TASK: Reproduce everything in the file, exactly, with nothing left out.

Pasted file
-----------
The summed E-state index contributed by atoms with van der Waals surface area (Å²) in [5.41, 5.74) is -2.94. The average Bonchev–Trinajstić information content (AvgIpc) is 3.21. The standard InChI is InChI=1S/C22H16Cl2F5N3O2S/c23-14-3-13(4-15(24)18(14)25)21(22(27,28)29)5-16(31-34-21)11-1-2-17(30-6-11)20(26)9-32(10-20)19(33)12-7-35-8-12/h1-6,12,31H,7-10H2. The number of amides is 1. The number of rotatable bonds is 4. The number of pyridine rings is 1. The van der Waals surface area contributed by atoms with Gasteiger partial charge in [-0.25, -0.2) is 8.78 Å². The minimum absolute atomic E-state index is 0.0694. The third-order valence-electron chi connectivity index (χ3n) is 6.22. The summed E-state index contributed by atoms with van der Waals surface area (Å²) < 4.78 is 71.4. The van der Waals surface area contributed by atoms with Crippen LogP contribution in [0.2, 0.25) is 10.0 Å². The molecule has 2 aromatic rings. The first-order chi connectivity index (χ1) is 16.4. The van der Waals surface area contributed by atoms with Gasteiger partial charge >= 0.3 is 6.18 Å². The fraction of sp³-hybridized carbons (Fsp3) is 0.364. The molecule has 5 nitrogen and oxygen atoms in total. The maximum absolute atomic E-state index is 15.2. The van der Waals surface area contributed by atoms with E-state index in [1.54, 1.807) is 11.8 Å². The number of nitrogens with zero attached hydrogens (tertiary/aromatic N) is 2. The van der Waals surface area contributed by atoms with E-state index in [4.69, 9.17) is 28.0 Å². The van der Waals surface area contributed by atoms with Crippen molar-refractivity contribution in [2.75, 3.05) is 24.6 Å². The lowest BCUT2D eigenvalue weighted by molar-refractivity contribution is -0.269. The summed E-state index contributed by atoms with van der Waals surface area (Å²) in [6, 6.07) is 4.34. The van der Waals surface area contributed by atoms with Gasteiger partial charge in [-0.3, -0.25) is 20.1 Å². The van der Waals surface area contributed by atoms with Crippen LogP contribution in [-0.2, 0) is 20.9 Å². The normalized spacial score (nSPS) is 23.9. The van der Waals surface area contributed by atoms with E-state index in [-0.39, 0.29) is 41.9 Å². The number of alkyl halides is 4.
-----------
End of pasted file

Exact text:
The summed E-state index contributed by atoms with van der Waals surface area (Å²) in [5.41, 5.74) is -2.94. The average Bonchev–Trinajstić information content (AvgIpc) is 3.21. The standard InChI is InChI=1S/C22H16Cl2F5N3O2S/c23-14-3-13(4-15(24)18(14)25)21(22(27,28)29)5-16(31-34-21)11-1-2-17(30-6-11)20(26)9-32(10-20)19(33)12-7-35-8-12/h1-6,12,31H,7-10H2. The number of amides is 1. The number of rotatable bonds is 4. The number of pyridine rings is 1. The van der Waals surface area contributed by atoms with Gasteiger partial charge in [-0.25, -0.2) is 8.78 Å². The minimum absolute atomic E-state index is 0.0694. The third-order valence-electron chi connectivity index (χ3n) is 6.22. The summed E-state index contributed by atoms with van der Waals surface area (Å²) < 4.78 is 71.4. The van der Waals surface area contributed by atoms with Crippen LogP contribution in [0.2, 0.25) is 10.0 Å². The molecule has 2 aromatic rings. The first-order chi connectivity index (χ1) is 16.4. The van der Waals surface area contributed by atoms with Gasteiger partial charge >= 0.3 is 6.18 Å². The fraction of sp³-hybridized carbons (Fsp3) is 0.364. The molecule has 5 nitrogen and oxygen atoms in total. The maximum absolute atomic E-state index is 15.2. The van der Waals surface area contributed by atoms with E-state index in [1.54, 1.807) is 11.8 Å². The number of nitrogens with zero attached hydrogens (tertiary/aromatic N) is 2. The van der Waals surface area contributed by atoms with E-state index in [4.69, 9.17) is 28.0 Å². The van der Waals surface area contributed by atoms with Crippen molar-refractivity contribution in [2.75, 3.05) is 24.6 Å². The lowest BCUT2D eigenvalue weighted by molar-refractivity contribution is -0.269. The summed E-state index contributed by atoms with van der Waals surface area (Å²) in [6, 6.07) is 4.34. The van der Waals surface area contributed by atoms with Gasteiger partial charge in [-0.3, -0.25) is 20.1 Å². The van der Waals surface area contributed by atoms with Crippen LogP contribution in [-0.2, 0) is 20.9 Å². The normalized spacial score (nSPS) is 23.9. The van der Waals surface area contributed by atoms with E-state index in [-0.39, 0.29) is 41.9 Å². The number of alkyl halides is 4.